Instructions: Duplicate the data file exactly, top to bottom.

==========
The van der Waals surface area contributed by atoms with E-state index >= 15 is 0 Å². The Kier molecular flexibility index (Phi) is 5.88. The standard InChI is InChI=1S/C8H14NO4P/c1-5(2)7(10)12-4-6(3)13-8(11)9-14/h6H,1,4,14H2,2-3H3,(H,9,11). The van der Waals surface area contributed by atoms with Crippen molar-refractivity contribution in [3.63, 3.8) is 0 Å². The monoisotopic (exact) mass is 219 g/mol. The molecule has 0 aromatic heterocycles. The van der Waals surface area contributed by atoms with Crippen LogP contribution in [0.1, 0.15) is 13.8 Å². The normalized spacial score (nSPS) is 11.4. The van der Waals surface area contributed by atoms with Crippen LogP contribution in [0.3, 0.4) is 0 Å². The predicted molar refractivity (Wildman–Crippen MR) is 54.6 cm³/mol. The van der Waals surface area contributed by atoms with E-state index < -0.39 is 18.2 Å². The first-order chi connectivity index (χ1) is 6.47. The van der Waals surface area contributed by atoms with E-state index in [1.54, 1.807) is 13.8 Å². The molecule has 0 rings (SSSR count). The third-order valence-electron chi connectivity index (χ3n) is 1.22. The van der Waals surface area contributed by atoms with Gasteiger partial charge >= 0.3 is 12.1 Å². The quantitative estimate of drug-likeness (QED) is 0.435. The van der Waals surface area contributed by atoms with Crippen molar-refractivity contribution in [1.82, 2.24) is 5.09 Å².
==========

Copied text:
The van der Waals surface area contributed by atoms with E-state index >= 15 is 0 Å². The Kier molecular flexibility index (Phi) is 5.88. The standard InChI is InChI=1S/C8H14NO4P/c1-5(2)7(10)12-4-6(3)13-8(11)9-14/h6H,1,4,14H2,2-3H3,(H,9,11). The van der Waals surface area contributed by atoms with Crippen molar-refractivity contribution in [3.63, 3.8) is 0 Å². The monoisotopic (exact) mass is 219 g/mol. The molecule has 0 aromatic heterocycles. The van der Waals surface area contributed by atoms with Crippen LogP contribution in [0.1, 0.15) is 13.8 Å². The normalized spacial score (nSPS) is 11.4. The van der Waals surface area contributed by atoms with Crippen LogP contribution in [0.3, 0.4) is 0 Å². The predicted molar refractivity (Wildman–Crippen MR) is 54.6 cm³/mol. The van der Waals surface area contributed by atoms with E-state index < -0.39 is 18.2 Å². The first-order chi connectivity index (χ1) is 6.47. The van der Waals surface area contributed by atoms with E-state index in [1.54, 1.807) is 13.8 Å². The molecule has 0 rings (SSSR count). The third-order valence-electron chi connectivity index (χ3n) is 1.22. The van der Waals surface area contributed by atoms with Gasteiger partial charge >= 0.3 is 12.1 Å². The quantitative estimate of drug-likeness (QED) is 0.435. The van der Waals surface area contributed by atoms with Crippen molar-refractivity contribution in [1.82, 2.24) is 5.09 Å².